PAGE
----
|This is an old photo but it's not me!|
Well i know what they were thinking: Gav knows how to handle himself, he's been on dozens of cycling trips, he knows his bike, he can map read, cook and he's sensible (at least that's what they thought! I managed to keep that illusion going for quite a while!) and he has a good friend with him, and he's not far away (we lived on the Wirral, 20 miles north of Chester). In other words i had spent countless hours with my mum and dad, not just watching but helping them do all the things needed to go on a cycling holiday, from cleaning to fixing a bike, to solving a map reading problem, and planning shopping and cooking over a 2 week period. In short, they apprenticed me in the art of a cycling youth hostelling holiday, and they knew i was ready to fly solo. The next year we went to the Lake District and the year after that to Inverness and the Highlands with another lad.
What we're trying to do for our faith is a similar thing. We're trying to shift to a more apprentice based model of learning for both adults and children. This doesn't mean you do away with conventional teaching, learning information, or class-room style learning but that you also create environments and culture whereby people can practice and apply what they're learning. The most challenging area for this is that of children and young people. Our culture (and many parents) expects to see children in a Sunday school setting, and that's not wrong, but why do we only see that as an appropriate way of leaning? Can there be alternatives? Can we learn from Jesus' rabbinical background which a group of people physically followed him around, learning by listening, watching and practicing with him, and ultimately then flying solo?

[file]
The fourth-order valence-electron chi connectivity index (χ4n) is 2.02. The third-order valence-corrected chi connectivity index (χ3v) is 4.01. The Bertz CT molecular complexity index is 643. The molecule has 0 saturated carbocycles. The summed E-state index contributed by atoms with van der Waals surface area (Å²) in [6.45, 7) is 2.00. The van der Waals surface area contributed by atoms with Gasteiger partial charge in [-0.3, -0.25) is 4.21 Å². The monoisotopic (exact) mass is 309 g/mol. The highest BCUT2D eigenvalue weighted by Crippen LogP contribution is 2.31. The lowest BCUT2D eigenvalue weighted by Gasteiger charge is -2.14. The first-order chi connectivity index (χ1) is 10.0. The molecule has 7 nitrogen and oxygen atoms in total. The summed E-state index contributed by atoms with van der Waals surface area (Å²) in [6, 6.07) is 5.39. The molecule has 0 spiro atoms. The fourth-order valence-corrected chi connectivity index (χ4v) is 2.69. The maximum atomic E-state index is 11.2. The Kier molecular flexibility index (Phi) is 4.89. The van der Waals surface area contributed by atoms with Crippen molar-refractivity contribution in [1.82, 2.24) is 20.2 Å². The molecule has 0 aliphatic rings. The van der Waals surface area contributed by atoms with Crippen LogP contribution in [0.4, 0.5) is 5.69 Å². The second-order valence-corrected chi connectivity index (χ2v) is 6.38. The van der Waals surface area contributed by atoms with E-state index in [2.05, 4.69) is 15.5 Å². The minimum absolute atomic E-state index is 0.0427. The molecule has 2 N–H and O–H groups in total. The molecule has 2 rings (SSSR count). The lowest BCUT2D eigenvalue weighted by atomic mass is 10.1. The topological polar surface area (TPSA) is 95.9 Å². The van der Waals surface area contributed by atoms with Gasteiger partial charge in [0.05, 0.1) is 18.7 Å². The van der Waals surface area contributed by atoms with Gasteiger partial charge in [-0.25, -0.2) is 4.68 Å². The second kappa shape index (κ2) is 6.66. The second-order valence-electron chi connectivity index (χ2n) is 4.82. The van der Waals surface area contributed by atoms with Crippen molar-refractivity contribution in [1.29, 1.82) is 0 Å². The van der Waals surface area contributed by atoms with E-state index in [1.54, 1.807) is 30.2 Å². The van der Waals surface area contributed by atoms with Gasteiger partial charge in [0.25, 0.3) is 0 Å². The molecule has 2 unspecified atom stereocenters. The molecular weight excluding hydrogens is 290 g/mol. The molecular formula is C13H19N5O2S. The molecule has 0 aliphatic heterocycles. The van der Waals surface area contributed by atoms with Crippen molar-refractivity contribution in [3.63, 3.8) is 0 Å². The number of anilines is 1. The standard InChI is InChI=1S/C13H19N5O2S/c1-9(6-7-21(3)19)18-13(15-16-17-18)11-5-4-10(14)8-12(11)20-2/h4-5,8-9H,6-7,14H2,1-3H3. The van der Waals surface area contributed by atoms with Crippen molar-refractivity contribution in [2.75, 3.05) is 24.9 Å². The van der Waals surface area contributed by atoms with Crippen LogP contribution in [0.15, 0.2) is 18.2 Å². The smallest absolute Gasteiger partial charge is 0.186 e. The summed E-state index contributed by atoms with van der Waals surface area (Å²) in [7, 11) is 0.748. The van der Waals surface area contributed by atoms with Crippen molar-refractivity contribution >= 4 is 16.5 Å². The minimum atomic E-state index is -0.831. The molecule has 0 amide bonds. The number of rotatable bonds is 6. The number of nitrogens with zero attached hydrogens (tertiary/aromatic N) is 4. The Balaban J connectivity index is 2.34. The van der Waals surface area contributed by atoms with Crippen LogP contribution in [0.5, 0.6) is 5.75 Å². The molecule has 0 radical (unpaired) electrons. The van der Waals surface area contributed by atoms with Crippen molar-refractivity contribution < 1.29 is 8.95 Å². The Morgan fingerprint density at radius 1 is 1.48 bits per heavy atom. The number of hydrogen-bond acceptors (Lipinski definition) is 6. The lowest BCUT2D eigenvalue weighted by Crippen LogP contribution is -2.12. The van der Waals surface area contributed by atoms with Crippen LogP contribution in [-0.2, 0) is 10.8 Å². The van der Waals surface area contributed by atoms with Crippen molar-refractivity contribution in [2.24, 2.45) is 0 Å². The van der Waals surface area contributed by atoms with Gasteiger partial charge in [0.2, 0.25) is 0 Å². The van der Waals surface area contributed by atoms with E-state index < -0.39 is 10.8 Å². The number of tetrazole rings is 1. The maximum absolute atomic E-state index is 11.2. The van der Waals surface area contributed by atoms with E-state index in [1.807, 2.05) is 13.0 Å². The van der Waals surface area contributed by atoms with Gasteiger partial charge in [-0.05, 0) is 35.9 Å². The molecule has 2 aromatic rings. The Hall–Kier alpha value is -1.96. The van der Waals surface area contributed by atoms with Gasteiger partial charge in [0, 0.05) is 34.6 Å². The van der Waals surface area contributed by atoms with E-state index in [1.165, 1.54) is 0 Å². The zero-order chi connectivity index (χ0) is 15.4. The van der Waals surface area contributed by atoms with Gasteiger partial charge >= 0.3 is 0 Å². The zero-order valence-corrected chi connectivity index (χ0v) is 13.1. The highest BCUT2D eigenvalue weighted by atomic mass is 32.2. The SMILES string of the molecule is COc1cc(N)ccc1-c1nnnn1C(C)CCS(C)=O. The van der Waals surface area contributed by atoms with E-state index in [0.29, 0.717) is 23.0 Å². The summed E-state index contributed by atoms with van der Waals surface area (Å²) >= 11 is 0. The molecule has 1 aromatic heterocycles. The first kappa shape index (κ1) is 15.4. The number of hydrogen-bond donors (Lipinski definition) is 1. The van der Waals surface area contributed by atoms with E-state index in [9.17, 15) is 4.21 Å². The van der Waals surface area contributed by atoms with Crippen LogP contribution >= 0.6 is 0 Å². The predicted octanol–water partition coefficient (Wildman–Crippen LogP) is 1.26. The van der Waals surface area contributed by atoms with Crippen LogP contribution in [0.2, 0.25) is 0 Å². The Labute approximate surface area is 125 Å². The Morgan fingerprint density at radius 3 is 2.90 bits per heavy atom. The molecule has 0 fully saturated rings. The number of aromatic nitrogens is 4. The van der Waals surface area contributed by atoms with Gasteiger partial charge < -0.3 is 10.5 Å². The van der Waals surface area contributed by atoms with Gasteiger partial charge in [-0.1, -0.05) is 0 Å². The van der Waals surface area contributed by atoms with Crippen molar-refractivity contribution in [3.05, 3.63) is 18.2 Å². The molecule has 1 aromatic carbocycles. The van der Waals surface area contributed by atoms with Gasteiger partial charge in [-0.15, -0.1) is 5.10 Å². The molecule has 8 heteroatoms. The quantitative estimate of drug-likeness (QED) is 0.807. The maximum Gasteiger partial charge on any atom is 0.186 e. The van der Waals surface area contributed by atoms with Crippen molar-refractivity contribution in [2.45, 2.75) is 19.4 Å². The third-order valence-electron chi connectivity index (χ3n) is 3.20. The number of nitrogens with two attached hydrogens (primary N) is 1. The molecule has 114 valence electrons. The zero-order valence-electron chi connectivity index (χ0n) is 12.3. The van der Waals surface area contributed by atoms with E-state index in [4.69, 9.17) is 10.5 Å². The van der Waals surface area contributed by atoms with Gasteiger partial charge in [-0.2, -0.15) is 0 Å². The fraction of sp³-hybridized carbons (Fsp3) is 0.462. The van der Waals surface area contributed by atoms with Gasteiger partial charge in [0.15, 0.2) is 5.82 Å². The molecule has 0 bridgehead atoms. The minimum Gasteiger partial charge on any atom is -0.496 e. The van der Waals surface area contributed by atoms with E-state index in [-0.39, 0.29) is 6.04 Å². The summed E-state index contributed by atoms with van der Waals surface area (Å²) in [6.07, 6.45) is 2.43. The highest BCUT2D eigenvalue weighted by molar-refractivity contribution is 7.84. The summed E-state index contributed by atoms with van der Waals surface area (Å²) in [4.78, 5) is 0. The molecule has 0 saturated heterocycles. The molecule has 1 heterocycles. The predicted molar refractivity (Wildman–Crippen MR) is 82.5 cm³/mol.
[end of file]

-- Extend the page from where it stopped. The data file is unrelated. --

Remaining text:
This month we've seen some amazing scenes. At our monthly celebration on the 3rd Nov., the theme was the empowerment of the Holy Spirit (Acts 2). So when the children and young people went out to their groups, they were trained in how to pray for people. While that was going on I was preaching with the adults, and then began our normal period of 'prayer ministry': inviting people to the front to receive prayer for various things. So our team of volunteers brought the children and young people back, and they formed the prayer ministry team, praying for the adults in 2s and 3s with an adult helping them. Seeing adults humble themselves and receive ministry from children, seeing the children step up, lay hands on and pray for the adults, was truly memorable and moving.
|This wasn't our actual scene but it was like it|
Yesterday, the 10th, in our clusters, i know of at least 2 gatherings where the children laid hands on and prayed for anyone who wanted to prayer! Thing is, those gatherings were in a coffee shop and the bar area of a sports clubhouse. I'm proud of MBC, I'm proud of the children who are brave to try, the adults who'll humble themselves to receive from children, and I'm proud of the leaders who enable that to happen. Well done everyone. I'm glad my kids are growing up and experiencing church in this way. I'm glad they're being equipped from a young age to minister in the power of the Spirit, both in church settings but also in public spaces too. I think we're beginning to grasp what apprenticing looks like. It's been a tough journey, and many can't understand it, but we're getting there. Let's keep on keeping on, learning Jesus' way, and bearing the fruit he wants us to.
Keep laughing, keep loving keep learning.